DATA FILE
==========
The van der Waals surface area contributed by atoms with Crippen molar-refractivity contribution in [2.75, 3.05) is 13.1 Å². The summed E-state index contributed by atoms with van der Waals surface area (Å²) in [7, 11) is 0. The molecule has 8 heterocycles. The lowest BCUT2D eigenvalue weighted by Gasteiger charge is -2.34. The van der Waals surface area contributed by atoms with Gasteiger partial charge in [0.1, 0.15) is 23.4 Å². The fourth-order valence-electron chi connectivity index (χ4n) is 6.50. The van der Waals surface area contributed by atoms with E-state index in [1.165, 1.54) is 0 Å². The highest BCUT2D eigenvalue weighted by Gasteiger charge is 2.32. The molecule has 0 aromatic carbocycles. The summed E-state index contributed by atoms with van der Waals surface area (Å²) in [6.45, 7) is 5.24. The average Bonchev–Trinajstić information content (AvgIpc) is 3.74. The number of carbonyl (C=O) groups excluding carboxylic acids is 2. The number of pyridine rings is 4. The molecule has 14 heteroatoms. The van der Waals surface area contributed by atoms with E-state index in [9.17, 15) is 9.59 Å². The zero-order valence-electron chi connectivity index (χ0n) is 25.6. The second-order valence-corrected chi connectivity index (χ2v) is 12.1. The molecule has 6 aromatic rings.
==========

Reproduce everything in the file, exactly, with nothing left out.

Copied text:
The van der Waals surface area contributed by atoms with Crippen molar-refractivity contribution in [2.75, 3.05) is 13.1 Å². The summed E-state index contributed by atoms with van der Waals surface area (Å²) in [7, 11) is 0. The molecule has 8 heterocycles. The lowest BCUT2D eigenvalue weighted by Gasteiger charge is -2.34. The van der Waals surface area contributed by atoms with Gasteiger partial charge in [0.1, 0.15) is 23.4 Å². The fourth-order valence-electron chi connectivity index (χ4n) is 6.50. The van der Waals surface area contributed by atoms with E-state index in [1.165, 1.54) is 0 Å². The highest BCUT2D eigenvalue weighted by Gasteiger charge is 2.32. The molecule has 0 aromatic carbocycles. The summed E-state index contributed by atoms with van der Waals surface area (Å²) in [6.45, 7) is 5.24. The average Bonchev–Trinajstić information content (AvgIpc) is 3.74. The number of carbonyl (C=O) groups excluding carboxylic acids is 2. The number of pyridine rings is 4. The molecule has 14 heteroatoms. The van der Waals surface area contributed by atoms with E-state index in [9.17, 15) is 9.59 Å². The zero-order valence-electron chi connectivity index (χ0n) is 25.6. The second-order valence-corrected chi connectivity index (χ2v) is 12.1. The molecule has 6 aromatic rings.